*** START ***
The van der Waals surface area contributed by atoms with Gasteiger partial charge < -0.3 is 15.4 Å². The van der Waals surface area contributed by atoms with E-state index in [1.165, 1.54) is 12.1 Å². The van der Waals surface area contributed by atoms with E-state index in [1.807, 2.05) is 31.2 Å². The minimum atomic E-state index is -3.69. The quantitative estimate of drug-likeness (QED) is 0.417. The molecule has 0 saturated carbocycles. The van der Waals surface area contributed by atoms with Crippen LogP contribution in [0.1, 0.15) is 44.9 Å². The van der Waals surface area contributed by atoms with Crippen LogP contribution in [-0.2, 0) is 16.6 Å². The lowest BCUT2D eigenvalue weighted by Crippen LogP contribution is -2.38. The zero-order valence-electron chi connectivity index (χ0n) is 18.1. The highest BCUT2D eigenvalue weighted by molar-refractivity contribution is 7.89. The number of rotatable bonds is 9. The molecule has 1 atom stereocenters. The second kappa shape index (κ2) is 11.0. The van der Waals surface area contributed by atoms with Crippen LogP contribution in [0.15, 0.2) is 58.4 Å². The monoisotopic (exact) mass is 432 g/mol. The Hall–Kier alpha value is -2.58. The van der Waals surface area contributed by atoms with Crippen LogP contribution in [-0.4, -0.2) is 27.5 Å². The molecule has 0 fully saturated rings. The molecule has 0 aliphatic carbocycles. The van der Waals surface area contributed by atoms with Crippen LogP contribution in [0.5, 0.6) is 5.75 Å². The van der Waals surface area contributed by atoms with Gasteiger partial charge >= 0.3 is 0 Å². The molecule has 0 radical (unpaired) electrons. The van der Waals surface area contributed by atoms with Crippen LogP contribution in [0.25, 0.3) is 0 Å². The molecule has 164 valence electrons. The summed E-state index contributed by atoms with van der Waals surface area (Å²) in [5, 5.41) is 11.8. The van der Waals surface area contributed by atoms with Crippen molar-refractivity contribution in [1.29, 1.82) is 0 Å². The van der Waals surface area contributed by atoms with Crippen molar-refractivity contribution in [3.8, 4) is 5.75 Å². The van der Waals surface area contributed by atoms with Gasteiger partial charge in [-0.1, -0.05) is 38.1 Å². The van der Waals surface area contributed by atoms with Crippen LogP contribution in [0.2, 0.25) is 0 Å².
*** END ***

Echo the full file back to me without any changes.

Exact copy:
The van der Waals surface area contributed by atoms with Gasteiger partial charge < -0.3 is 15.4 Å². The van der Waals surface area contributed by atoms with E-state index in [1.165, 1.54) is 12.1 Å². The van der Waals surface area contributed by atoms with E-state index in [1.807, 2.05) is 31.2 Å². The minimum atomic E-state index is -3.69. The quantitative estimate of drug-likeness (QED) is 0.417. The molecule has 0 saturated carbocycles. The van der Waals surface area contributed by atoms with Crippen LogP contribution in [0.1, 0.15) is 44.9 Å². The van der Waals surface area contributed by atoms with Crippen LogP contribution in [-0.2, 0) is 16.6 Å². The lowest BCUT2D eigenvalue weighted by Crippen LogP contribution is -2.38. The zero-order valence-electron chi connectivity index (χ0n) is 18.1. The highest BCUT2D eigenvalue weighted by molar-refractivity contribution is 7.89. The number of rotatable bonds is 9. The molecule has 1 atom stereocenters. The second kappa shape index (κ2) is 11.0. The van der Waals surface area contributed by atoms with Crippen LogP contribution in [0.15, 0.2) is 58.4 Å². The monoisotopic (exact) mass is 432 g/mol. The Hall–Kier alpha value is -2.58. The van der Waals surface area contributed by atoms with Crippen LogP contribution in [-0.4, -0.2) is 27.5 Å². The molecule has 0 fully saturated rings. The molecule has 0 aliphatic carbocycles. The van der Waals surface area contributed by atoms with Crippen LogP contribution in [0.5, 0.6) is 5.75 Å². The van der Waals surface area contributed by atoms with Gasteiger partial charge >= 0.3 is 0 Å². The molecule has 0 radical (unpaired) electrons. The van der Waals surface area contributed by atoms with Crippen LogP contribution in [0.25, 0.3) is 0 Å². The molecule has 164 valence electrons. The summed E-state index contributed by atoms with van der Waals surface area (Å²) in [5, 5.41) is 11.8. The van der Waals surface area contributed by atoms with Crippen molar-refractivity contribution in [1.29, 1.82) is 0 Å². The van der Waals surface area contributed by atoms with Crippen molar-refractivity contribution in [3.8, 4) is 5.75 Å². The van der Waals surface area contributed by atoms with Gasteiger partial charge in [-0.1, -0.05) is 38.1 Å². The van der Waals surface area contributed by atoms with Crippen LogP contribution in [0.2, 0.25) is 0 Å².